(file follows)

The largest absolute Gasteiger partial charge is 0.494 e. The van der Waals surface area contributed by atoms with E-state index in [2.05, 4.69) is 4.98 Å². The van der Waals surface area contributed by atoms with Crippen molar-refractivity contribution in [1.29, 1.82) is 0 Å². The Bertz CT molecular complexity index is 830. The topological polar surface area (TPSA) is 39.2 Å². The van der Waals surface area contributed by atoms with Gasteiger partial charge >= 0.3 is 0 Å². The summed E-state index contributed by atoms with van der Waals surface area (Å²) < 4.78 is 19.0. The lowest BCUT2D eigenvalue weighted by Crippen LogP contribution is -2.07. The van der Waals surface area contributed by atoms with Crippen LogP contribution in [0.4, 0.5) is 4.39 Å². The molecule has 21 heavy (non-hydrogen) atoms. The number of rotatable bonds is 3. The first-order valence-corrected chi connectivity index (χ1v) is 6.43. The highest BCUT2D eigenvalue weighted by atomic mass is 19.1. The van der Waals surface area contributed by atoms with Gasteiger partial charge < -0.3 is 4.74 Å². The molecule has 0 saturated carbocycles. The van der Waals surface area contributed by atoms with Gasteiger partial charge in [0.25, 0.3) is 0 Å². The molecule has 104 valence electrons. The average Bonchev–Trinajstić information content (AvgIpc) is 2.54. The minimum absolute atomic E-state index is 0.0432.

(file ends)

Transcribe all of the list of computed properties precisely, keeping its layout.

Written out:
The largest absolute Gasteiger partial charge is 0.494 e. The van der Waals surface area contributed by atoms with E-state index in [2.05, 4.69) is 4.98 Å². The van der Waals surface area contributed by atoms with Crippen molar-refractivity contribution in [1.29, 1.82) is 0 Å². The Bertz CT molecular complexity index is 830. The topological polar surface area (TPSA) is 39.2 Å². The van der Waals surface area contributed by atoms with Gasteiger partial charge >= 0.3 is 0 Å². The summed E-state index contributed by atoms with van der Waals surface area (Å²) < 4.78 is 19.0. The lowest BCUT2D eigenvalue weighted by Crippen LogP contribution is -2.07. The van der Waals surface area contributed by atoms with Crippen LogP contribution in [0.4, 0.5) is 4.39 Å². The molecule has 21 heavy (non-hydrogen) atoms. The number of rotatable bonds is 3. The first-order valence-corrected chi connectivity index (χ1v) is 6.43. The highest BCUT2D eigenvalue weighted by atomic mass is 19.1. The van der Waals surface area contributed by atoms with Gasteiger partial charge < -0.3 is 4.74 Å². The molecule has 0 saturated carbocycles. The van der Waals surface area contributed by atoms with Gasteiger partial charge in [0.25, 0.3) is 0 Å². The molecule has 104 valence electrons. The average Bonchev–Trinajstić information content (AvgIpc) is 2.54. The minimum absolute atomic E-state index is 0.0432.